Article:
As the Australian market cools down, home staging can make a big difference in selling price


Australia has established a booming sideline industry of home staging, catering to everything from tiny studio apartments to villas that are stylishly remodeled before listing.

In a survey of brokers conducted by Australian brokerage firm LJ Hooker, the styling of a property for sale contributes between 7.5% and 12.5% ​​to the selling price. But selling price aside, the staging is even more useful now than it has been in recent years as the once-white-hot Australian market cools and sellers face greater competition to differentiate themselves.


“Typically, if the supply-demand balance returns in favor of buyers, as we’re seeing now, we’d have to invest more in marketing,” said Bianca Denham, national director of special programs at agency Ray White. Presentation or staging is an important tool in the sales process.

“A well-crafted styling package can make an old home look new, make small spaces appear larger and is essential when there is an open plan living space. As the market adjusts and supply begins to outweigh demand, sellers will need to invest more than they did during the boom to create the same competitive environment that comes with premium selling prices,” Ms Denham said.

Justine Wilson, home stylist and founder of New South Wales-based Vault Interiors, said the trend, which can be profitable for salespeople, boils down to making a good first impression.

“It’s like a first date. You don’t go out in your pajamas, you do your hair and makeup because the presentation is important. So it’s the same when you put your house on the market, if you want the best price you have to do your best,” she said.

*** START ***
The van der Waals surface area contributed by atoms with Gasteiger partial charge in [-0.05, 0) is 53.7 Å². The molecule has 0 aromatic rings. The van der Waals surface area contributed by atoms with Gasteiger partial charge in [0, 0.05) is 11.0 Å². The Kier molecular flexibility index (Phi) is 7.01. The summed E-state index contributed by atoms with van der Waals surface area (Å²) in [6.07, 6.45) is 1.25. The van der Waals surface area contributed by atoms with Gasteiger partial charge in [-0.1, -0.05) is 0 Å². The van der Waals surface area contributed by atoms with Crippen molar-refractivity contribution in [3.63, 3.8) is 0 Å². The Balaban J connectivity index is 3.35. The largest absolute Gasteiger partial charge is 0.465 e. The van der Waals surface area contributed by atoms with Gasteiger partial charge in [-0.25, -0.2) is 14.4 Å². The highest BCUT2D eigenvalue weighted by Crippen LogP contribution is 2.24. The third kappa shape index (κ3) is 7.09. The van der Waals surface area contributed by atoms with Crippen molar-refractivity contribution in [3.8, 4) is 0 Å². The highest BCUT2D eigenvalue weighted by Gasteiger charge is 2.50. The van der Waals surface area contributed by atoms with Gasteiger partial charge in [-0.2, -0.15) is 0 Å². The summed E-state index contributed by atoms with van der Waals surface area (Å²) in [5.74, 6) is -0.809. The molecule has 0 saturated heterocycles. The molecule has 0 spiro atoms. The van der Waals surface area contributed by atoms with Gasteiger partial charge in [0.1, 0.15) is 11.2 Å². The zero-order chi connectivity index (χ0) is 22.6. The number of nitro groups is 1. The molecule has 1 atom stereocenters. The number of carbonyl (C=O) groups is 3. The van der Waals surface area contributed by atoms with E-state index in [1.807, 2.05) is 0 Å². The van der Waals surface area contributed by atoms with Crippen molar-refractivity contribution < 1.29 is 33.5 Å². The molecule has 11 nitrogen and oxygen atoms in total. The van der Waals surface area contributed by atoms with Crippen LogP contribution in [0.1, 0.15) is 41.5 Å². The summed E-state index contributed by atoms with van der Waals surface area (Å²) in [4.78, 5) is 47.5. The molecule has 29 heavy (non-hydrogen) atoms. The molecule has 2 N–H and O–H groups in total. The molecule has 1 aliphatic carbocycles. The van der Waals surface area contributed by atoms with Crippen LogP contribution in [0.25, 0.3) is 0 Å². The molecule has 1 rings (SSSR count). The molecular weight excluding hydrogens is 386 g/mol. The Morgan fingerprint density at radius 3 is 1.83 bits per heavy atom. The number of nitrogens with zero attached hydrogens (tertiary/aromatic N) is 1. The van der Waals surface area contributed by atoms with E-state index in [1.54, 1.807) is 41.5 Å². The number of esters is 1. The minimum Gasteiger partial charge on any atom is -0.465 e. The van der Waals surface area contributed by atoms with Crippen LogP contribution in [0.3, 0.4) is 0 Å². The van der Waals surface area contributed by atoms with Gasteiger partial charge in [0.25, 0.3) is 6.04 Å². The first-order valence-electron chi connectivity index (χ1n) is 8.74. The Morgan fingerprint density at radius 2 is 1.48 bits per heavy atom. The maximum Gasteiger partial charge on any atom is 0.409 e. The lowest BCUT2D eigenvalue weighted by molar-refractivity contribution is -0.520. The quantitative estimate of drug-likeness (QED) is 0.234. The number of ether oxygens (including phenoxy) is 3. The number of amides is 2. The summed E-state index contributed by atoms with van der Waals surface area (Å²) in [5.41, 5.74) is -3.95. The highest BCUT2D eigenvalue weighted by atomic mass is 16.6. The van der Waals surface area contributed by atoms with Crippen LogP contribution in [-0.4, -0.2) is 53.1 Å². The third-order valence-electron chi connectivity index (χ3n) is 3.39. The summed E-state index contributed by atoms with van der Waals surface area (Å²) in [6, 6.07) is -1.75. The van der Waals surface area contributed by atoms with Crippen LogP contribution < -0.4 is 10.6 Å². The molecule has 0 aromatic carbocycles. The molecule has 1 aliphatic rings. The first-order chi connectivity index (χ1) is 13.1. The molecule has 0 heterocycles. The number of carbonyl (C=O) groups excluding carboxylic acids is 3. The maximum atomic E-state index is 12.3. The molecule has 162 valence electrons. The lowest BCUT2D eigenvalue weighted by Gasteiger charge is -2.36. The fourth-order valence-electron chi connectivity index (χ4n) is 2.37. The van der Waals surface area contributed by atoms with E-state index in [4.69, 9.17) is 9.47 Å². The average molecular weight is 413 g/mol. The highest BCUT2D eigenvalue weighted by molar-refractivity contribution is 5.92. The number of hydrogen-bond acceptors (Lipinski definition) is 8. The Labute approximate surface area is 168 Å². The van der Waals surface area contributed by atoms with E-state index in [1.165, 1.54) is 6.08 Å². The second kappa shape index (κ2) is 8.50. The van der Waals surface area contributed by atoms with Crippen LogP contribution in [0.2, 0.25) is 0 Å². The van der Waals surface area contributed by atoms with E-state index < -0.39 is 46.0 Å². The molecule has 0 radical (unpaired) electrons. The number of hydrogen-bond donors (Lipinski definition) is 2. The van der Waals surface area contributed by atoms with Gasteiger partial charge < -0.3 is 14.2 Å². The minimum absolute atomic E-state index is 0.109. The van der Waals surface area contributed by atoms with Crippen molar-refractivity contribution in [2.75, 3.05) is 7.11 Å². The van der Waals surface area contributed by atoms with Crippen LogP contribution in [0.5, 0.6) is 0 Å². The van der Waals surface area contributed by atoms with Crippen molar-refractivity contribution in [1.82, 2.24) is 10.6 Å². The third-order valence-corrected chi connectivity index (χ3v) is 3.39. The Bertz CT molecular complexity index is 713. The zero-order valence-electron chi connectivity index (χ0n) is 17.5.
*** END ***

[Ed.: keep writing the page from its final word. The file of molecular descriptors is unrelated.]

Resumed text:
“In our experience, we’ve seen a price increase of between 5% and 20% when you’ve actually presented your home well,” she continued. “If you want a premium price, you absolutely must style, that’s become the expectation of agents and sellers.”


A national online portal for finding tradespeople, Hipages.com.au, advises Australians that for every dollar spent raising a property, a seller expect to get AUD$3 (US$2.07) in consideration when selling it should. The cost of bringing in furniture and accessories before a home is listed – coupled with the flair of a professional eye – averages between A$3,000 and $7,000, according to Ms Wilson. However, this fee depends on the size of the property, its location and how much of the floor plan is to be staged.

“I would say about 50% of our jobs are part styling because a lot of people still live in their property and it’s just not feasible for them to store a lifetime supply of items for six weeks or more. We advise the homeowner on what really large items to store like their sofas or old armchairs so we can bring in replacements.”

She said that for partial remodels, sellers should focus on spaces that stand out online, including the master bedroom, living room, dining room, kitchen and outdoor entertainment area.

Unlocking the potential of a home

The art of staging a home to charm shoppers doesn’t necessarily equate to a full interior design or even styling a photoshoot, Ms Wilson said, but rather it’s about demonstrating potential.

“A lot of people don’t realize that the right presentation of a space, the right flow, the right function and the right size of furniture can completely change the dynamic. Professional stylists will add value where you might not expect it by creating a study corner under the stairs or giving you a media room.”

Nicole Gleeson, sales representative and partner at Kay & Burton in Melbourne, said the ultimate goal of home staging is to evoke a strong response, which is lacking when a property is vacant.